Robinson said the game seemed to "last forever," not surprising when MU controlled the clock for 34:26. Missouri ran 22 more plays than Texas, generating 358 yards (173 rushing, 185 passing).
"It was a 60 minute battle," Robinson said. "Our guys rose up and finally came up with a huge play there at the end."
MU opened with a 28-yard play-action strike to TE Martin Rucker but LCB Tarell Brown was all over Smith's lateral toss to WR Thomson Omboga.
Texas took over at its own 20 after Matt Hoenes' (pronounced like 'heinous') 47-yard punt carried into the end zone.
Benson fumbled twice on Texas' opening drive, recovering his own loose ball following a 23-yard sprint at the MU 44 and then coughing it up six snaps later at the Tiger 10. VY carried four times for 30 yards on the drive that covered 70 yards but yielded no points.
"We came out running it and played smash mouth football," Benson said. "We were trying to send a message early. I think around here that's the way football out to be played. It lets the opponent know we're coming in there to take care of business."
The defense, with outstanding pass coverage, forced a 27-yard Hoenes punt to spot the offense a first down at the UT 47. This drive encapsulated VY's throwing woes. On 2nd-and-six from the 49, Young badly misfired and missed wide-open WR Brian Carter along the MU sideline. He threw behind FL Tony Jeffery on third down.
P Richmond McGee responded with his best boot of the year, a 46-yarder with the wind that turned over beautifully and pinned the Tigers on their own 3-yard line. The junior averaged 42.3 yards on six punts, prompting Brown's remark: "Richmond McGee may have been our most valuable player." His most valuable punt was his first one, setting up the game's first score.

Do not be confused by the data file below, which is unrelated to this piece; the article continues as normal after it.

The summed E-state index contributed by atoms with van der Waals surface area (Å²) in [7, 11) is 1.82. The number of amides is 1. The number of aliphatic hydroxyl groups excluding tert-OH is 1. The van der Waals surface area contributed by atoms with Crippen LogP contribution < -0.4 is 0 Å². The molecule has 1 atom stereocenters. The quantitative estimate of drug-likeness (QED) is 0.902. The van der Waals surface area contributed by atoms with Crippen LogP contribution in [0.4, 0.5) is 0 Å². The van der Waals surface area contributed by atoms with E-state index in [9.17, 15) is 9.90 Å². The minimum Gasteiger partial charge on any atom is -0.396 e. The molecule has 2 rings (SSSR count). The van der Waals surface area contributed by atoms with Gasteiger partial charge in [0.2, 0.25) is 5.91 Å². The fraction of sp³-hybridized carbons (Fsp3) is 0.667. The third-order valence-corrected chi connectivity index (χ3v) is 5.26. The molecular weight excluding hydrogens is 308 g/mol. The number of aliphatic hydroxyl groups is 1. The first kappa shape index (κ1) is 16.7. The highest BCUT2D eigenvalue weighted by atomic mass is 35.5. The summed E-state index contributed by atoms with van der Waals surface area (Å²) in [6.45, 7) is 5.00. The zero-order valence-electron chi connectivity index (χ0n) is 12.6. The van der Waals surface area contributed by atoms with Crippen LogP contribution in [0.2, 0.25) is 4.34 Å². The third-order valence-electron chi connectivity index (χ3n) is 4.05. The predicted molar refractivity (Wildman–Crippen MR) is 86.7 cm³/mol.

Robison isn't blessed with blazing speed but he's got the vertical leap of Spiderman. With MU operating out of his end zone on first down, Spidey dropped back into zone coverage, went airborne and pulled down Smith's pass at the 2-yard line and carried it in untouched. Texas led, 7-0, with 6:44 remaining in the opening frame.
Smith got untracked on MU's next possession, carrying twice for 20 yards and completing 4-of-6 for 25 of yards. But Robison came up big on third down, throwing Smith for a one-yard loss. The stop resulted in a heinous 21-yard punt against the wind.
From the Texas 20, VY opened with a confidence-building 12-yard completion to SE Limas Sweed in the right flat. The running joke around sports media this week was Texas would open its bag of tricks the week after OU. Wah-lah! RB Ramonce Taylor's deep pass to VY covered 48 yards down the Missouri sideline (making Young Texas' leading receiver for the day).
"We wanted to get some momentum for our offense," OC Greg Davis said. "It was executed well. Ramonce threw a great ball and Vince made a great catch. He was actually interfered with."
Young dropped back to pass from the MU 23 but then cut left to sidestep a crashing WLB James Kinney. Kinney gave VY a shove (memo to Kinney: you're allowed to use hands on defense), as Young sprinted around left end before diving into the end zone for the score. Texas led 14-0 with 23 seconds remaining in the first quarter.
MU's second possession of second quarter began at its own 34. A SLB Eric Hall sack of Smith was nullified (made possible?) by 12 defenders on the field. On first down from the Texas 44, Smith patiently followed his lead blocks on the zone read on a 26-yard keeper. Three TB Marcus Woods' carries made it second-and-goal from the three. After WLB Derrick Johnson was credited with throwing Smith for a one-yard loss, the QB faked a fade before hitting WR Sean Coffey at the right pylon, capping a 66-yard drive in nine plays. Mizzou cut into the Texas lead, 14-7, with 6:55 remaining until halftime.